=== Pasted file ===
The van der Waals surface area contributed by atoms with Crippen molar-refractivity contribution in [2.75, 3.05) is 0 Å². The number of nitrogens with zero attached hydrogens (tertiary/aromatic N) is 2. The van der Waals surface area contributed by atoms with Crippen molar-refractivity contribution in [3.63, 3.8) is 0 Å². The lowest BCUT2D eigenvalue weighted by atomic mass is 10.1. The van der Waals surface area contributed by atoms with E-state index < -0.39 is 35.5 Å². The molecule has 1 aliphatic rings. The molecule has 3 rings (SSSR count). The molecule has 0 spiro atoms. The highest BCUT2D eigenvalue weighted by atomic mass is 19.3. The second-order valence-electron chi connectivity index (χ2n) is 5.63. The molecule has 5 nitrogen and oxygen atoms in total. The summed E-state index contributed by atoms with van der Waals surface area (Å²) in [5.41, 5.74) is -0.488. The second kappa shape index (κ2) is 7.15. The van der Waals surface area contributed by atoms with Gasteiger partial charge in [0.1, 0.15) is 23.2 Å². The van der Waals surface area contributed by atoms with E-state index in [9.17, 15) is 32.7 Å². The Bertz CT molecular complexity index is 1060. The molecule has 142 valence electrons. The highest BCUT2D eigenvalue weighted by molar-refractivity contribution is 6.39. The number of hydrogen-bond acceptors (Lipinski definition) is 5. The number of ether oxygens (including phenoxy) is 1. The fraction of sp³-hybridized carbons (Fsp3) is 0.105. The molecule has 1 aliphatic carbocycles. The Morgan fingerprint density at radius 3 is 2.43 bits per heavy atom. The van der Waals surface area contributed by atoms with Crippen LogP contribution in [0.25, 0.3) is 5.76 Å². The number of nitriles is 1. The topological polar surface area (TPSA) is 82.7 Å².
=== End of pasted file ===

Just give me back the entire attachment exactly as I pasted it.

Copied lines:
The van der Waals surface area contributed by atoms with Crippen molar-refractivity contribution in [2.75, 3.05) is 0 Å². The number of nitrogens with zero attached hydrogens (tertiary/aromatic N) is 2. The van der Waals surface area contributed by atoms with Crippen molar-refractivity contribution in [3.63, 3.8) is 0 Å². The lowest BCUT2D eigenvalue weighted by atomic mass is 10.1. The van der Waals surface area contributed by atoms with E-state index < -0.39 is 35.5 Å². The molecule has 1 aliphatic rings. The molecule has 3 rings (SSSR count). The molecule has 0 spiro atoms. The highest BCUT2D eigenvalue weighted by atomic mass is 19.3. The second-order valence-electron chi connectivity index (χ2n) is 5.63. The molecule has 5 nitrogen and oxygen atoms in total. The summed E-state index contributed by atoms with van der Waals surface area (Å²) in [5.41, 5.74) is -0.488. The second kappa shape index (κ2) is 7.15. The van der Waals surface area contributed by atoms with Gasteiger partial charge in [0.1, 0.15) is 23.2 Å². The van der Waals surface area contributed by atoms with E-state index in [9.17, 15) is 32.7 Å². The Bertz CT molecular complexity index is 1060. The molecule has 142 valence electrons. The highest BCUT2D eigenvalue weighted by molar-refractivity contribution is 6.39. The number of hydrogen-bond acceptors (Lipinski definition) is 5. The number of ether oxygens (including phenoxy) is 1. The fraction of sp³-hybridized carbons (Fsp3) is 0.105. The molecule has 1 aliphatic carbocycles. The Morgan fingerprint density at radius 3 is 2.43 bits per heavy atom. The van der Waals surface area contributed by atoms with Crippen LogP contribution in [0.25, 0.3) is 5.76 Å². The number of nitriles is 1. The topological polar surface area (TPSA) is 82.7 Å².